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There is some disagreement over the details of how it all happened, but a lot of people connected to the negotiations for the new Canadian NHL television contract think it was a question of attitude as much as the dollars behind the NHL's decision to dump BCE Inc. and TSN for Rogers Communications Inc. and Sportsnet.

Separate sources say when negotiations opened between the NHL and TSN to extend its contract for the broadcast rights in Canada, executives from the all-sports cable network and its parent company could have showed NHL commissioner Gary Bettman a little more respect. Instead, sources say, the message delivered to Bettman and deputy commissioner Bill Daly was TSN carried the NHL's water for many years and the network was prepared to pay only so much to carry on the relationship – so the league should sit down and sign a contract.

For example, sources say, BCE president and chief executive officer George Cope never became involved in the negotiations. At the same time, Rogers president and CEO Nadir Mohamed played a "very" important role in the talks, according to someone close to Bettman. Those who know Bettman say he has a keen idea of how important the NHL is to certain businesses and markets.

Also, Bettman takes a dim view of those who do not share that view – especially those who are supposed to be partners of the league.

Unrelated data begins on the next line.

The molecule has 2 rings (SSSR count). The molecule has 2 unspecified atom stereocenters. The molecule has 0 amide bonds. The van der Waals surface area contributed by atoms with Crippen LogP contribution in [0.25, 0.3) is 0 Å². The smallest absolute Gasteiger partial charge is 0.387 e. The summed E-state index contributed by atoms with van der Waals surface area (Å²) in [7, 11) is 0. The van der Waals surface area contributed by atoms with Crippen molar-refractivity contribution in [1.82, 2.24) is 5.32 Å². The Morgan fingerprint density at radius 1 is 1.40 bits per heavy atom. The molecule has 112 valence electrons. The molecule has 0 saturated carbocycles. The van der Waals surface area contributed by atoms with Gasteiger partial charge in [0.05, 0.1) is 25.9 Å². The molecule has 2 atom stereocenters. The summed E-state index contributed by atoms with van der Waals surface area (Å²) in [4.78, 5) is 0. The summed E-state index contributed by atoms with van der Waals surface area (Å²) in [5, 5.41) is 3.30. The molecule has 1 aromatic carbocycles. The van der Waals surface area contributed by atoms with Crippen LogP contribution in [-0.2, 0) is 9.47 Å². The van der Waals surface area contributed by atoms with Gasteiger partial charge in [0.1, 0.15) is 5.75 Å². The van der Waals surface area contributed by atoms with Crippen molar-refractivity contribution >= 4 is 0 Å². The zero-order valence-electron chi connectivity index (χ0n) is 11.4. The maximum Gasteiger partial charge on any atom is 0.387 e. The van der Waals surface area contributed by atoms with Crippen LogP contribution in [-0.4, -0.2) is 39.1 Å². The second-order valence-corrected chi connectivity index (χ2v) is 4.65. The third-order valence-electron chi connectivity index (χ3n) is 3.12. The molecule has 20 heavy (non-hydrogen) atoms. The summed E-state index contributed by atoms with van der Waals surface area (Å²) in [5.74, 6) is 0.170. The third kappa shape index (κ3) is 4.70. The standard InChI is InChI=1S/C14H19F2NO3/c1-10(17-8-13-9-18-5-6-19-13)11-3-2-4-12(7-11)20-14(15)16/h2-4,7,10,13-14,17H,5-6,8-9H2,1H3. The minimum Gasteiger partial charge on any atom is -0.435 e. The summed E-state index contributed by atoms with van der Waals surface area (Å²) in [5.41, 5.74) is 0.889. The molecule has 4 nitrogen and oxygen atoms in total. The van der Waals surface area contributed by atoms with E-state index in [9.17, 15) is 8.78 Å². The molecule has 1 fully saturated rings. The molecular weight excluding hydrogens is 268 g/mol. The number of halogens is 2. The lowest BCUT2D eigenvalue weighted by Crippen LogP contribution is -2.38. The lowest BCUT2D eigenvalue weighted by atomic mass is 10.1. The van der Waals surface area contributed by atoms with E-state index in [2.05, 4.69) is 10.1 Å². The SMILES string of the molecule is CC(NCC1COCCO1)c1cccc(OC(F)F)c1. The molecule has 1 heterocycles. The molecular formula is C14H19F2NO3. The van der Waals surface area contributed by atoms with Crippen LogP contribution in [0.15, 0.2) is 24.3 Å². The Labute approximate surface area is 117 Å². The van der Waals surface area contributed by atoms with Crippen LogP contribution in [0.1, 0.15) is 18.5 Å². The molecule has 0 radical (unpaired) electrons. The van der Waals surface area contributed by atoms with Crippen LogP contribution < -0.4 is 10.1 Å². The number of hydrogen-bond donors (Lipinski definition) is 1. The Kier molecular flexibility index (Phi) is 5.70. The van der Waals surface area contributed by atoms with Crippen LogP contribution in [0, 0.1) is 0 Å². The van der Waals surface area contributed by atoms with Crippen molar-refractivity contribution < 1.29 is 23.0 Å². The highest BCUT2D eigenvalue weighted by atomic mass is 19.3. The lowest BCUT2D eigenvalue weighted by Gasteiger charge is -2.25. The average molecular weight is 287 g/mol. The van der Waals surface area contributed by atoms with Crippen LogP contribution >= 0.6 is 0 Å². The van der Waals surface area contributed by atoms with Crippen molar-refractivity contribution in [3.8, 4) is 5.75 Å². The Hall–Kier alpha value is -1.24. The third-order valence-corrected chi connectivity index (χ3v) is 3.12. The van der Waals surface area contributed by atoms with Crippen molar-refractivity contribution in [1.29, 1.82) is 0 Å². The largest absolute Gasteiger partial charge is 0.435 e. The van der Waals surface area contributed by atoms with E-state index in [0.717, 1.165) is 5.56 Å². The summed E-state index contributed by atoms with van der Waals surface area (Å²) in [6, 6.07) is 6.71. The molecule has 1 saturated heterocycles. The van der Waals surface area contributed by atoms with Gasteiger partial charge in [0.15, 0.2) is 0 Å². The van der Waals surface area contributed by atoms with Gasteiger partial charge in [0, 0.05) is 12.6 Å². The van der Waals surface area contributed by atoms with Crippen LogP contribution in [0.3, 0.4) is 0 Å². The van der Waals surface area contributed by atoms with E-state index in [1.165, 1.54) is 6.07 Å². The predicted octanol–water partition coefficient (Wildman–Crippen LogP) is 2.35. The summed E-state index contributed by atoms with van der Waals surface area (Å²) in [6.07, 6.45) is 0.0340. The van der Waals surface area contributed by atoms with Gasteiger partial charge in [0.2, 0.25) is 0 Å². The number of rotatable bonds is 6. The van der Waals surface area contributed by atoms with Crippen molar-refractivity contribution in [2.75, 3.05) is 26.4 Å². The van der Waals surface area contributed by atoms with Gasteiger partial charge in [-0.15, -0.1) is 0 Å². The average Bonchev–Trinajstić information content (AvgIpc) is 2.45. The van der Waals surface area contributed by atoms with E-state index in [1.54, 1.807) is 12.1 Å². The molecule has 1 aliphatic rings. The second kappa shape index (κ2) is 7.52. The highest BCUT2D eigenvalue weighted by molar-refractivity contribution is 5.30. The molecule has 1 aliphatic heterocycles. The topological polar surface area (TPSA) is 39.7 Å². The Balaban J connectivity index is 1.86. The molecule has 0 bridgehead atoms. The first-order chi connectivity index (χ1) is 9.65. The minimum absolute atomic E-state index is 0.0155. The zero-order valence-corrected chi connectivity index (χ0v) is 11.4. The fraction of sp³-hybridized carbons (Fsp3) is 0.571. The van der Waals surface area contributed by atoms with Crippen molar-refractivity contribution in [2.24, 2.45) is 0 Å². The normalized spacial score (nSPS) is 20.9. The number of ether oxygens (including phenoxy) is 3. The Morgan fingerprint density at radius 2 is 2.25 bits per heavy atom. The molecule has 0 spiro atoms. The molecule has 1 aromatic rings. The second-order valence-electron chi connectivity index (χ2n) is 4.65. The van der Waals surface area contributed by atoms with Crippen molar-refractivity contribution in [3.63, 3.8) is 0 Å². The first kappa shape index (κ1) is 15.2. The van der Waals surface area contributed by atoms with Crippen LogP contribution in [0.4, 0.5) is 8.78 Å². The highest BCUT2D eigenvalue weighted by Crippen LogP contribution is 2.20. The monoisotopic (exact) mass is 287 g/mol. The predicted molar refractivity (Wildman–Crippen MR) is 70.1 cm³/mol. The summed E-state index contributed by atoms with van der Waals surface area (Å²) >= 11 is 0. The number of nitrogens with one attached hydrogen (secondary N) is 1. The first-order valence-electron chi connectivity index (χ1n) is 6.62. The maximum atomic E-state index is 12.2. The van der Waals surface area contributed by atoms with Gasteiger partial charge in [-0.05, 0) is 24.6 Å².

Anyone who thinks otherwise should look back to the summer of 2005, when the NHL ended its lockout of the players and ESPN's cable television contract for games in the United States expired. With no other bidders in sight, ESPN offered Bettman $30-million (U.S.) per season for the rights, down from $70-million, and was not exactly polite about it.

Bettman told the network to stuff it and was widely criticized for handing the U.S. rights package to Comcast Corp.'s Outdoor Life Network (which morphed into Versus before Comcast bought NBC Universal and renamed the channel NBCSN). Bettman later parlayed that relationship into the NHL's current U.S. TV deal with NBC for 10 years at a total of $2-billion.

In other words, as many a negotiator can tell you: you trifle with Bettman at your peril. He is a merciless, smart negotiator who never forgets a slight.

This is not to say Cope and his team of executives treated Bettman and the NHL with a great degree of arrogance.

Sources on the NHL side argue the commissioner did not make his decision in a fit of pique, and he feels BCE took the negotiations seriously. But some familiar with the dealings say the TSN crowd could have been a little more respectful of the NHL and its power with Canadian hockey fans.

When Mohamed and his team of Rogers poo-bahs (led by Keith Pelley and Scott Moore) came at Bettman and Daly with all kinds of ideas about new programming, leveraging new technology, plus a total of $5.2-billion in rights fees over 12 years, it got their attention.

By last week, talks got to the point where the Rogers executives told Bettman they wanted a decision quickly, since they were putting up an unprecedented amount of money and wanted to settle the matter. At that point, sources say, even though Bettman and Daly felt in the end BCE would probably match the $5.2-billion on the table, they went with Rogers.

So when Bettman insisted at Tuesday's news conference to announce the deal that it was "definitely not" about the money, he was not being disingenuous as some of us cynics thought.

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